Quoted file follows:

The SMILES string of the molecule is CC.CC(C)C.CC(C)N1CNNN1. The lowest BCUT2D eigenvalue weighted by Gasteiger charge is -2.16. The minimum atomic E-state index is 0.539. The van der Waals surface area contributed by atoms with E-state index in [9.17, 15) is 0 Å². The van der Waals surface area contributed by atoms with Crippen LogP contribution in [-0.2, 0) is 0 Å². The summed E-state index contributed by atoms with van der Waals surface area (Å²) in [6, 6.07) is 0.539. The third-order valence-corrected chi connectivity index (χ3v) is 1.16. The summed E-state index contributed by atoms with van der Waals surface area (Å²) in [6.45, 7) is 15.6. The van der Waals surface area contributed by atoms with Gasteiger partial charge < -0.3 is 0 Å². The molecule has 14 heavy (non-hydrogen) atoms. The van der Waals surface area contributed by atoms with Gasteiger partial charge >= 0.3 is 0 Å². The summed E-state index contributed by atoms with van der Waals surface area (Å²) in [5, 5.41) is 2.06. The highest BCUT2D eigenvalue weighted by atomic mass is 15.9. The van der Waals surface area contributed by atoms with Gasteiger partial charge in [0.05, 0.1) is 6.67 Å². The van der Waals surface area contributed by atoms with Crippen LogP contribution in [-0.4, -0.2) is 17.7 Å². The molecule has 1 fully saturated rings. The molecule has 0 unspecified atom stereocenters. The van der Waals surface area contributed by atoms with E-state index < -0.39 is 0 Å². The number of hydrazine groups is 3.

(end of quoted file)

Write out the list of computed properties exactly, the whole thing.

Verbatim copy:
The SMILES string of the molecule is CC.CC(C)C.CC(C)N1CNNN1. The lowest BCUT2D eigenvalue weighted by Gasteiger charge is -2.16. The minimum atomic E-state index is 0.539. The van der Waals surface area contributed by atoms with E-state index in [9.17, 15) is 0 Å². The van der Waals surface area contributed by atoms with Crippen LogP contribution in [-0.2, 0) is 0 Å². The summed E-state index contributed by atoms with van der Waals surface area (Å²) in [6, 6.07) is 0.539. The third-order valence-corrected chi connectivity index (χ3v) is 1.16. The summed E-state index contributed by atoms with van der Waals surface area (Å²) in [6.45, 7) is 15.6. The van der Waals surface area contributed by atoms with Gasteiger partial charge < -0.3 is 0 Å². The molecule has 14 heavy (non-hydrogen) atoms. The van der Waals surface area contributed by atoms with Gasteiger partial charge >= 0.3 is 0 Å². The summed E-state index contributed by atoms with van der Waals surface area (Å²) in [5, 5.41) is 2.06. The highest BCUT2D eigenvalue weighted by atomic mass is 15.9. The van der Waals surface area contributed by atoms with Gasteiger partial charge in [0.05, 0.1) is 6.67 Å². The van der Waals surface area contributed by atoms with Crippen LogP contribution in [-0.4, -0.2) is 17.7 Å². The molecule has 1 fully saturated rings. The molecule has 0 unspecified atom stereocenters. The van der Waals surface area contributed by atoms with E-state index < -0.39 is 0 Å². The number of hydrazine groups is 3.